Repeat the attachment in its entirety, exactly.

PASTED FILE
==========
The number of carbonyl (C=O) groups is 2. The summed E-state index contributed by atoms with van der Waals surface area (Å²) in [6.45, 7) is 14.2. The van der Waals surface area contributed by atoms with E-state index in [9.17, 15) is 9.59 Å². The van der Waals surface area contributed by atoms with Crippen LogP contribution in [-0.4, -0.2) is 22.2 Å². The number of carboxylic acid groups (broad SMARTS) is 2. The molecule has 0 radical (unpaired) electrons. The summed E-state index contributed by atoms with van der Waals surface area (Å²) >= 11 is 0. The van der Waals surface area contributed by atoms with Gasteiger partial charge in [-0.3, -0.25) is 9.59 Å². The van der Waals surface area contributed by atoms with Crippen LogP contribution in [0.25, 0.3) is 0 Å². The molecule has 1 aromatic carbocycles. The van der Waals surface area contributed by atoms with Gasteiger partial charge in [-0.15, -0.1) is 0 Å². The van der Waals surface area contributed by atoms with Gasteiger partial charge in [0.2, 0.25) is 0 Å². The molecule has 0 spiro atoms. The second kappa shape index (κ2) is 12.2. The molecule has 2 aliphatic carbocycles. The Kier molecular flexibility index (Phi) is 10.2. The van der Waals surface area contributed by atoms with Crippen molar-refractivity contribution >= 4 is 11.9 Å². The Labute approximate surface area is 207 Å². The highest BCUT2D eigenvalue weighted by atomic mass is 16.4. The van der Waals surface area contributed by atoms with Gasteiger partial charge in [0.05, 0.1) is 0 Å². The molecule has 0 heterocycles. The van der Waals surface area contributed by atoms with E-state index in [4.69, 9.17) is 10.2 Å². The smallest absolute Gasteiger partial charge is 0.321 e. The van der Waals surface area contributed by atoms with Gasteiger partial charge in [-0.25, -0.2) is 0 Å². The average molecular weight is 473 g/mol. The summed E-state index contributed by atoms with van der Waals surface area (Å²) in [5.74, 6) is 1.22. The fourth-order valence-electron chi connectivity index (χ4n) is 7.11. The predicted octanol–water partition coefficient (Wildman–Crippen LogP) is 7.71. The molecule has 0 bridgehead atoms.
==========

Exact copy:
The number of carbonyl (C=O) groups is 2. The summed E-state index contributed by atoms with van der Waals surface area (Å²) in [6.45, 7) is 14.2. The van der Waals surface area contributed by atoms with E-state index in [9.17, 15) is 9.59 Å². The van der Waals surface area contributed by atoms with Crippen LogP contribution in [-0.4, -0.2) is 22.2 Å². The number of carboxylic acid groups (broad SMARTS) is 2. The molecule has 0 radical (unpaired) electrons. The summed E-state index contributed by atoms with van der Waals surface area (Å²) >= 11 is 0. The van der Waals surface area contributed by atoms with Gasteiger partial charge in [-0.3, -0.25) is 9.59 Å². The van der Waals surface area contributed by atoms with Crippen LogP contribution in [0.25, 0.3) is 0 Å². The molecule has 1 aromatic carbocycles. The van der Waals surface area contributed by atoms with Gasteiger partial charge in [-0.15, -0.1) is 0 Å². The van der Waals surface area contributed by atoms with Gasteiger partial charge in [0.2, 0.25) is 0 Å². The molecule has 0 spiro atoms. The second kappa shape index (κ2) is 12.2. The molecule has 2 aliphatic carbocycles. The Kier molecular flexibility index (Phi) is 10.2. The van der Waals surface area contributed by atoms with Crippen molar-refractivity contribution >= 4 is 11.9 Å². The Labute approximate surface area is 207 Å². The highest BCUT2D eigenvalue weighted by atomic mass is 16.4. The van der Waals surface area contributed by atoms with Gasteiger partial charge in [0.05, 0.1) is 0 Å². The molecule has 0 heterocycles. The van der Waals surface area contributed by atoms with E-state index in [4.69, 9.17) is 10.2 Å². The smallest absolute Gasteiger partial charge is 0.321 e. The van der Waals surface area contributed by atoms with Gasteiger partial charge in [-0.25, -0.2) is 0 Å². The average molecular weight is 473 g/mol. The summed E-state index contributed by atoms with van der Waals surface area (Å²) in [5.74, 6) is 1.22. The fourth-order valence-electron chi connectivity index (χ4n) is 7.11. The predicted octanol–water partition coefficient (Wildman–Crippen LogP) is 7.71. The molecule has 0 bridgehead atoms.